New discoveries about the Denisovan species

In 2010, a research team announced that they had found human remains that proved to belong to a cave in the Denisova Cave in the Altai Mountains of Siberia. unknown human species took the name of the cave and they were called Denisovan (Middle photo of what Denisovans might look like).

Subsequent genetic and anthropological studies have shown that the Denisovans were not an isolated group of mountain people, but migrated throughout various regions of Southeast Asia, and their DNA has been traced back to natives of the Philippines, Australia, and Papua New Guinea.

In 1993, a human skull was found in China that scientists said belonged to an extinct archaic human species. Tall man but became more widely known by his nickname “Dragon Man”.

A new study links Denisovans to Homo longi, with researchers arguing that Denisovans are a subspecies of Homo longi.

Geographic distribution and affinities

Among the modern humans whose Denisovan DNA has been detected are the inhabitants of the Tibetan Plateau.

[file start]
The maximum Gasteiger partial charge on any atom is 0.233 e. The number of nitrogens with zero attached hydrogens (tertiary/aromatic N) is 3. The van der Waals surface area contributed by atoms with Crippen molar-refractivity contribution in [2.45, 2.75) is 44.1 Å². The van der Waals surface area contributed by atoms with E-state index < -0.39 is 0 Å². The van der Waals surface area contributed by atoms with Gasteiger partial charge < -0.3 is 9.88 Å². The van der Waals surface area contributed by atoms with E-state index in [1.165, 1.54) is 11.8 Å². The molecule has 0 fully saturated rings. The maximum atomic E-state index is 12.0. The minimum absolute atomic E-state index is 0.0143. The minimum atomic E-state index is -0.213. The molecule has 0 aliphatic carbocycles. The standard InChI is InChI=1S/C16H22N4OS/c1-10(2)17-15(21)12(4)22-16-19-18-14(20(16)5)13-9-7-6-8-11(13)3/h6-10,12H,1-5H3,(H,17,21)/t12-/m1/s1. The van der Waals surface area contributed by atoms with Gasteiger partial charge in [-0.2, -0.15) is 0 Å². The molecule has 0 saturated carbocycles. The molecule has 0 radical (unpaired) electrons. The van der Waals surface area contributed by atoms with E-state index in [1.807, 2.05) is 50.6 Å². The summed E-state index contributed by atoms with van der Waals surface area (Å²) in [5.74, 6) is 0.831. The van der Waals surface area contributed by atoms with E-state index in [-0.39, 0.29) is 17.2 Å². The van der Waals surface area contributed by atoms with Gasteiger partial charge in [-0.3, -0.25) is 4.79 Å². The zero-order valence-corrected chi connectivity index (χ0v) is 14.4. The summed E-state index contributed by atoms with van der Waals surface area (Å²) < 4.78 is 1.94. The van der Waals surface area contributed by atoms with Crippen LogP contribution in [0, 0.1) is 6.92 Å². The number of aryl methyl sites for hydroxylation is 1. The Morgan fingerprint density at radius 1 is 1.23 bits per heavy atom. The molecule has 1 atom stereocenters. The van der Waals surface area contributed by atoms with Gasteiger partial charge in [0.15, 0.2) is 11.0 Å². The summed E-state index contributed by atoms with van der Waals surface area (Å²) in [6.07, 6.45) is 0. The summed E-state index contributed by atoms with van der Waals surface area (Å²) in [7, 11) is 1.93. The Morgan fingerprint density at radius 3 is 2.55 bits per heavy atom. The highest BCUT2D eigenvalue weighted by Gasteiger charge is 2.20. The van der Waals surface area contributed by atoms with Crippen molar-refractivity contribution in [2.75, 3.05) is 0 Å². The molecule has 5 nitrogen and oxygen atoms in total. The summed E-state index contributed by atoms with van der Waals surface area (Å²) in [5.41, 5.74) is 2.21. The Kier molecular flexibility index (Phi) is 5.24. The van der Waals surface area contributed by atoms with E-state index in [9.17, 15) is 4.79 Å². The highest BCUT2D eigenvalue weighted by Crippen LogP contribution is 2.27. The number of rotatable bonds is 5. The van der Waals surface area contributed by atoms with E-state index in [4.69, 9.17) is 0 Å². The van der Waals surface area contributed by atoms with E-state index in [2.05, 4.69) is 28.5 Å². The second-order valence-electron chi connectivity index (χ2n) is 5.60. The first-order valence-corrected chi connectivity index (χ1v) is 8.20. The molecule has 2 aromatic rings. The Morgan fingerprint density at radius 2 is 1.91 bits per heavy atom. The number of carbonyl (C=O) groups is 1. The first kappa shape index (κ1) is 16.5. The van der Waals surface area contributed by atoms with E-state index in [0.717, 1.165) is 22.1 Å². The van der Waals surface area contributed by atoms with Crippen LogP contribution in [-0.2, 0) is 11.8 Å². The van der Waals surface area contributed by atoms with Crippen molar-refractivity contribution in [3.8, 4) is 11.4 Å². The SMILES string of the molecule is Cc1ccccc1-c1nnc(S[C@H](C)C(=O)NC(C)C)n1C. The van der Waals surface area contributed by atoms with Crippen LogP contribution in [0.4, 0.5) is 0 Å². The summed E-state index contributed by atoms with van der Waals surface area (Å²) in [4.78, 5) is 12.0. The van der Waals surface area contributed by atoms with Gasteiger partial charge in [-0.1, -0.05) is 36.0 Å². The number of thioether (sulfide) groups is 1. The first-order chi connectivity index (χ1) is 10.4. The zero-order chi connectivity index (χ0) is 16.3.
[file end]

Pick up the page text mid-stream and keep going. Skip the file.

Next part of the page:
Findings (remains and DNA samples) found in a Tibetan cave at an altitude of three thousand meters were identified after analysis and proved to belong to Denisovans.

This is the first time that such Denisovan fossils have been found outside of Siberia.

The researchers, led by scientists from the Max Planck Institute for Evolutionary Anthropology, say that their study of the findings does not conclusively prove a connection with Homo longi humans, but rather points to it.

Scientists from the Natural History Museum of London agree with this idea.

This study shows that Homo longi, including Denisovans, appears to have played an important role in the evolution of the human species.

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